• $\begingroup$ Many thanks for your answer, and linked post. That I would like to know with this question in the post, is that if it is plausible that finding an analytic representation for such arithmetic functions that I've evoked (and even including in such representation a summation over the non-trivial zeros) one should can to solve or analyze some important fact of the Riemann Hypothesis. $\endgroup$ – user243301 Aug 12 '17 at 9:50
  • $\begingroup$ The Riemann hypothesis [...] fails for virtually any tiny modification of $\zeta(s)$ - This reminds me of chaos theory. $\endgroup$ – Lucian Aug 19 '17 at 18:57
  • $\begingroup$ @Lucian The RH is in some sense equivalent to the statement that the (summatory of the) Möbius function behaves like a Brownian motion. In other words, randomize the integers in some way, and show the randomized Möbius function is ... random. $\endgroup$ – reuns Aug 19 '17 at 19:09
  • $\begingroup$ Perhaps $\zeta(s)$ is not such a simple function after all. $\endgroup$ – bonif Jan 30 at 21:28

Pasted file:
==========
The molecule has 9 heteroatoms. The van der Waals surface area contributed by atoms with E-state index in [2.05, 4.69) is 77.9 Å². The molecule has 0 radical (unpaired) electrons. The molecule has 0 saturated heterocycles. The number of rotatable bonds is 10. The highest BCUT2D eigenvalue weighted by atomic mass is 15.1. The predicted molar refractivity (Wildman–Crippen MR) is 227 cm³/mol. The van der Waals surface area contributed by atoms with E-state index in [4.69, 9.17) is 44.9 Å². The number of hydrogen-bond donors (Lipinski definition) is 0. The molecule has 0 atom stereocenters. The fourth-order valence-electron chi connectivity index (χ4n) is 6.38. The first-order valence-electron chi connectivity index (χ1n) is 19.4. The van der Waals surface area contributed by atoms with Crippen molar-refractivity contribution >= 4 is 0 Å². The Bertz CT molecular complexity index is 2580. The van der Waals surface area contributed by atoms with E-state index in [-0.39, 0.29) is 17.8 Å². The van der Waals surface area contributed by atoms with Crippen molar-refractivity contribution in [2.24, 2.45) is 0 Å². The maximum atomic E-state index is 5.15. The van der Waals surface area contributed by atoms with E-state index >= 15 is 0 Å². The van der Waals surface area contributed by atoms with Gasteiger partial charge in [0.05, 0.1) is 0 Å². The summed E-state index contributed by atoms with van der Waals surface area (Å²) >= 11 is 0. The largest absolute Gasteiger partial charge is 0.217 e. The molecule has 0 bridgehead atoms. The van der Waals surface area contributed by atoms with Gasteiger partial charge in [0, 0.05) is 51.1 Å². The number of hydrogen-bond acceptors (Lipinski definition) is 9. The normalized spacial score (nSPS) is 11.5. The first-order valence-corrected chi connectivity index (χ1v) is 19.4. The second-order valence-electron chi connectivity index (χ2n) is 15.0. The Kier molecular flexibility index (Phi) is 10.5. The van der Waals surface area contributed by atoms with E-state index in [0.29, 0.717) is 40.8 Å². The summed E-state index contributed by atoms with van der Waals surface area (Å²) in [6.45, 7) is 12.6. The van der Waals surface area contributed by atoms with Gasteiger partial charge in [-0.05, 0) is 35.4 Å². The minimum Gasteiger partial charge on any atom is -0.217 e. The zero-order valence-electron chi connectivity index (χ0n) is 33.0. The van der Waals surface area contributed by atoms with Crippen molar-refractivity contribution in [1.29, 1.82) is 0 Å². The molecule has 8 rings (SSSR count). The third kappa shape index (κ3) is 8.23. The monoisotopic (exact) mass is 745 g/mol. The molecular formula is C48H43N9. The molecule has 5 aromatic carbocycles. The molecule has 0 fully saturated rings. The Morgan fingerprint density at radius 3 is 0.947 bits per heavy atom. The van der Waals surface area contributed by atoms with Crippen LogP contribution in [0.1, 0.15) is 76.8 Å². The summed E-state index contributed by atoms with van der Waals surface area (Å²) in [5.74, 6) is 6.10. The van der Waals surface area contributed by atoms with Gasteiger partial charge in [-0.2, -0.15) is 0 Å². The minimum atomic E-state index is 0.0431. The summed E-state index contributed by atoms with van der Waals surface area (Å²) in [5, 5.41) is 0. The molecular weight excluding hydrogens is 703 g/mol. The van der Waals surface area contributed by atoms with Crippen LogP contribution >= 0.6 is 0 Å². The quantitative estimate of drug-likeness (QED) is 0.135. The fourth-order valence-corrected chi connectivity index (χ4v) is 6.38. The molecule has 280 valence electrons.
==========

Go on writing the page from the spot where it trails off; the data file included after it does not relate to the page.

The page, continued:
0
$\begingroup$

I wish to answer the specific question of user243301 :

Is there some general purpose in the attempt to find analytic formulas for specific arithmetic functions that appear in equivalences to the Riemann Hypothesis? Is the reasoning that such analytic representations should solve the Riemann Hypothesis, or will provide us valuable information about the Riemann Hypothesis? For what arithmetic functions should be interesting to find such analytic representation? ......etc.

My suggested answer: (a) I have found that the function which captures the properties of the zeta function, $\zeta(s)$, required to prove the Riemann Hypothesis, is the function $F(s)= \zeta(2s) / \zeta(s)$. This function F(s) has the property that all the non-trivial zeros of $\zeta(s)$ appear as poles in F(s). Therefore what is then needed to prove (the Riemann Hypothesis) is that all the poles of F(s) lie on the critical line.